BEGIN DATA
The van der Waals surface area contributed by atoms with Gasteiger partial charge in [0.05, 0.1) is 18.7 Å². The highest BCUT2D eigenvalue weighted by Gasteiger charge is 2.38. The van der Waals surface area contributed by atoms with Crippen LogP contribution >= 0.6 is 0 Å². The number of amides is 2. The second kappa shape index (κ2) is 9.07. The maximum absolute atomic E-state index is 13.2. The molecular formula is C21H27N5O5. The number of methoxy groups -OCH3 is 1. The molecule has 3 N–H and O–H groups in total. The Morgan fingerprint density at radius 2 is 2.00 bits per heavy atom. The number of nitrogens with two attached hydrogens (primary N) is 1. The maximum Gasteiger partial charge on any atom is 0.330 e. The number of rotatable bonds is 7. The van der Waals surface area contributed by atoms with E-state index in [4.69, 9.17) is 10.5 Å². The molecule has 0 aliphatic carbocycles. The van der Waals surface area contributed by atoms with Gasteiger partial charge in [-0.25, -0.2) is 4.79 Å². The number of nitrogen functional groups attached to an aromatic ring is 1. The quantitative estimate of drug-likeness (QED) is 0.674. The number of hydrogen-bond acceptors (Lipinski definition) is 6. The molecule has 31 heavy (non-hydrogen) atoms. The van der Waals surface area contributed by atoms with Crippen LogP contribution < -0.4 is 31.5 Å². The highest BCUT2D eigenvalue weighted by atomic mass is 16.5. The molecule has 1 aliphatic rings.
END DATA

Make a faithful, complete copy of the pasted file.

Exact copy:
The van der Waals surface area contributed by atoms with Gasteiger partial charge in [0.05, 0.1) is 18.7 Å². The highest BCUT2D eigenvalue weighted by Gasteiger charge is 2.38. The van der Waals surface area contributed by atoms with Crippen LogP contribution >= 0.6 is 0 Å². The number of amides is 2. The second kappa shape index (κ2) is 9.07. The maximum absolute atomic E-state index is 13.2. The molecular formula is C21H27N5O5. The number of methoxy groups -OCH3 is 1. The molecule has 3 N–H and O–H groups in total. The Morgan fingerprint density at radius 2 is 2.00 bits per heavy atom. The number of nitrogens with two attached hydrogens (primary N) is 1. The maximum Gasteiger partial charge on any atom is 0.330 e. The number of rotatable bonds is 7. The van der Waals surface area contributed by atoms with E-state index in [4.69, 9.17) is 10.5 Å². The molecule has 0 aliphatic carbocycles. The van der Waals surface area contributed by atoms with Gasteiger partial charge in [-0.25, -0.2) is 4.79 Å². The number of nitrogen functional groups attached to an aromatic ring is 1. The quantitative estimate of drug-likeness (QED) is 0.674. The number of hydrogen-bond acceptors (Lipinski definition) is 6. The molecule has 31 heavy (non-hydrogen) atoms. The van der Waals surface area contributed by atoms with Crippen LogP contribution < -0.4 is 31.5 Å². The highest BCUT2D eigenvalue weighted by atomic mass is 16.5. The molecule has 1 aliphatic rings.